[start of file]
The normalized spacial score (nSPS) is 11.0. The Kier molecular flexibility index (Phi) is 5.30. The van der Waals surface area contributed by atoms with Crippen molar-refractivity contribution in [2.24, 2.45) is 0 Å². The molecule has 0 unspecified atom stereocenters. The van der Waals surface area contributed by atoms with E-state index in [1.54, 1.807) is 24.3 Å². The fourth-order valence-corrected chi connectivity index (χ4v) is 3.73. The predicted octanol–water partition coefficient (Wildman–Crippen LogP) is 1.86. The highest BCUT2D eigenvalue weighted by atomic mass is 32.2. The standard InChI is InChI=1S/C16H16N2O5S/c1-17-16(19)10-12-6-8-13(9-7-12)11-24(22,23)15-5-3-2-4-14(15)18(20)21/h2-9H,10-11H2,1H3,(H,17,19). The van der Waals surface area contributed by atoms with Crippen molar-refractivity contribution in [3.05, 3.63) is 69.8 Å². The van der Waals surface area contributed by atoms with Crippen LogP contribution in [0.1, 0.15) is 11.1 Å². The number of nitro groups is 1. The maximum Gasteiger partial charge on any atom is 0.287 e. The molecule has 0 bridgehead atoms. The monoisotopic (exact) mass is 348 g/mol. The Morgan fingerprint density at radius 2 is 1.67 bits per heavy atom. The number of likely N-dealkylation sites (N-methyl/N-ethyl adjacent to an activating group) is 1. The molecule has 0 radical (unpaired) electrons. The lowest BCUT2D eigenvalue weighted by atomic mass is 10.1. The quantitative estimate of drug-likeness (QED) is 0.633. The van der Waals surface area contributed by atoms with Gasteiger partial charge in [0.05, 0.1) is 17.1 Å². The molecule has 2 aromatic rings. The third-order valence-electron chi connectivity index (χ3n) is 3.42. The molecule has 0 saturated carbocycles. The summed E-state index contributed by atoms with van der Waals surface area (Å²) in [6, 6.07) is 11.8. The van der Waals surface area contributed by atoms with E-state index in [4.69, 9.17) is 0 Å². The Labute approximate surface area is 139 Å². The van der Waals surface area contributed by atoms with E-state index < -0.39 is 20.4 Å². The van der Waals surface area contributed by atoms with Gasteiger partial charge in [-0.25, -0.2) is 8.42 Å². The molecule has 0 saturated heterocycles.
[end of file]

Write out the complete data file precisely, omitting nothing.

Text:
The normalized spacial score (nSPS) is 11.0. The Kier molecular flexibility index (Phi) is 5.30. The van der Waals surface area contributed by atoms with Crippen molar-refractivity contribution in [2.24, 2.45) is 0 Å². The molecule has 0 unspecified atom stereocenters. The van der Waals surface area contributed by atoms with E-state index in [1.54, 1.807) is 24.3 Å². The fourth-order valence-corrected chi connectivity index (χ4v) is 3.73. The predicted octanol–water partition coefficient (Wildman–Crippen LogP) is 1.86. The highest BCUT2D eigenvalue weighted by atomic mass is 32.2. The standard InChI is InChI=1S/C16H16N2O5S/c1-17-16(19)10-12-6-8-13(9-7-12)11-24(22,23)15-5-3-2-4-14(15)18(20)21/h2-9H,10-11H2,1H3,(H,17,19). The van der Waals surface area contributed by atoms with Crippen molar-refractivity contribution in [3.05, 3.63) is 69.8 Å². The van der Waals surface area contributed by atoms with Crippen LogP contribution in [0.1, 0.15) is 11.1 Å². The number of nitro groups is 1. The maximum Gasteiger partial charge on any atom is 0.287 e. The molecule has 0 bridgehead atoms. The monoisotopic (exact) mass is 348 g/mol. The Morgan fingerprint density at radius 2 is 1.67 bits per heavy atom. The number of likely N-dealkylation sites (N-methyl/N-ethyl adjacent to an activating group) is 1. The molecule has 0 radical (unpaired) electrons. The lowest BCUT2D eigenvalue weighted by atomic mass is 10.1. The quantitative estimate of drug-likeness (QED) is 0.633. The van der Waals surface area contributed by atoms with Gasteiger partial charge in [0.05, 0.1) is 17.1 Å². The molecule has 2 aromatic rings. The third-order valence-electron chi connectivity index (χ3n) is 3.42. The molecule has 0 saturated carbocycles. The summed E-state index contributed by atoms with van der Waals surface area (Å²) in [6, 6.07) is 11.8. The van der Waals surface area contributed by atoms with E-state index in [4.69, 9.17) is 0 Å². The Labute approximate surface area is 139 Å². The van der Waals surface area contributed by atoms with E-state index < -0.39 is 20.4 Å². The van der Waals surface area contributed by atoms with Gasteiger partial charge in [-0.25, -0.2) is 8.42 Å². The molecule has 0 saturated heterocycles.